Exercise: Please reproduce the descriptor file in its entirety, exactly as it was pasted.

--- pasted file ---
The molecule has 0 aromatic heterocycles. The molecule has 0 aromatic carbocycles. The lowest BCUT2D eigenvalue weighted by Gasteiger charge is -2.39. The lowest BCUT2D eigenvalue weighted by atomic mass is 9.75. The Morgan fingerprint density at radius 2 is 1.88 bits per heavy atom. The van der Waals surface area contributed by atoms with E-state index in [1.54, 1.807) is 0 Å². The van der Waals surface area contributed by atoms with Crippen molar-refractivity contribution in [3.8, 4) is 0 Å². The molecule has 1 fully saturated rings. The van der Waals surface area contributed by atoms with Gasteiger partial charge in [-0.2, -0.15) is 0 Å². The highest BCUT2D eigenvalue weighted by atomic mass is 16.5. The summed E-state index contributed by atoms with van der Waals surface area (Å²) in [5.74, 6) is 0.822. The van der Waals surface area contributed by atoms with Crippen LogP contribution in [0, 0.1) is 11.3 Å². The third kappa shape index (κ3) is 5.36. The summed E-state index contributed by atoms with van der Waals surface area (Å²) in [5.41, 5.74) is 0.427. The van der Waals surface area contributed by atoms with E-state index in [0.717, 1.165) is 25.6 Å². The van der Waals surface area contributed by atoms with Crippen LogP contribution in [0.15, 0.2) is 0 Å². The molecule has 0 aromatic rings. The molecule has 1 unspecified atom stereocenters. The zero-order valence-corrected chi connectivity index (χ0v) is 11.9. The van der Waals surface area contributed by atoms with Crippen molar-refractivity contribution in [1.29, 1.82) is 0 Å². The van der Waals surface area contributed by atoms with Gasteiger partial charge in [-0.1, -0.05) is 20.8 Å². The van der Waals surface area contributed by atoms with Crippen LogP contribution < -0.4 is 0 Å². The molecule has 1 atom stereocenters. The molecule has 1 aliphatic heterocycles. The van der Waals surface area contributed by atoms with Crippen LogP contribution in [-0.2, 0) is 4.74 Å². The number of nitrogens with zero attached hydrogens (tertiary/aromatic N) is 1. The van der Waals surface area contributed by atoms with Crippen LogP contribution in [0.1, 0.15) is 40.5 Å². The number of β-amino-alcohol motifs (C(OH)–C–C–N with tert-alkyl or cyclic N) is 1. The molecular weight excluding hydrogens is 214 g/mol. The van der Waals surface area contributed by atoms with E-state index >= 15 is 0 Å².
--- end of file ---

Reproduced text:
The molecule has 0 aromatic heterocycles. The molecule has 0 aromatic carbocycles. The lowest BCUT2D eigenvalue weighted by Gasteiger charge is -2.39. The lowest BCUT2D eigenvalue weighted by atomic mass is 9.75. The Morgan fingerprint density at radius 2 is 1.88 bits per heavy atom. The van der Waals surface area contributed by atoms with E-state index in [1.54, 1.807) is 0 Å². The van der Waals surface area contributed by atoms with Crippen molar-refractivity contribution in [3.8, 4) is 0 Å². The molecule has 1 fully saturated rings. The van der Waals surface area contributed by atoms with Gasteiger partial charge in [-0.2, -0.15) is 0 Å². The highest BCUT2D eigenvalue weighted by atomic mass is 16.5. The summed E-state index contributed by atoms with van der Waals surface area (Å²) in [5.74, 6) is 0.822. The van der Waals surface area contributed by atoms with Crippen LogP contribution in [0, 0.1) is 11.3 Å². The third kappa shape index (κ3) is 5.36. The summed E-state index contributed by atoms with van der Waals surface area (Å²) in [5.41, 5.74) is 0.427. The van der Waals surface area contributed by atoms with E-state index in [0.717, 1.165) is 25.6 Å². The van der Waals surface area contributed by atoms with Crippen LogP contribution in [0.15, 0.2) is 0 Å². The molecule has 0 aromatic rings. The molecule has 1 unspecified atom stereocenters. The zero-order valence-corrected chi connectivity index (χ0v) is 11.9. The van der Waals surface area contributed by atoms with Crippen molar-refractivity contribution in [1.29, 1.82) is 0 Å². The van der Waals surface area contributed by atoms with Gasteiger partial charge in [-0.1, -0.05) is 20.8 Å². The van der Waals surface area contributed by atoms with Crippen LogP contribution < -0.4 is 0 Å². The molecule has 1 atom stereocenters. The molecule has 1 aliphatic heterocycles. The van der Waals surface area contributed by atoms with Crippen LogP contribution in [-0.2, 0) is 4.74 Å². The number of nitrogens with zero attached hydrogens (tertiary/aromatic N) is 1. The van der Waals surface area contributed by atoms with Crippen LogP contribution in [0.1, 0.15) is 40.5 Å². The number of β-amino-alcohol motifs (C(OH)–C–C–N with tert-alkyl or cyclic N) is 1. The molecular weight excluding hydrogens is 214 g/mol. The van der Waals surface area contributed by atoms with E-state index >= 15 is 0 Å².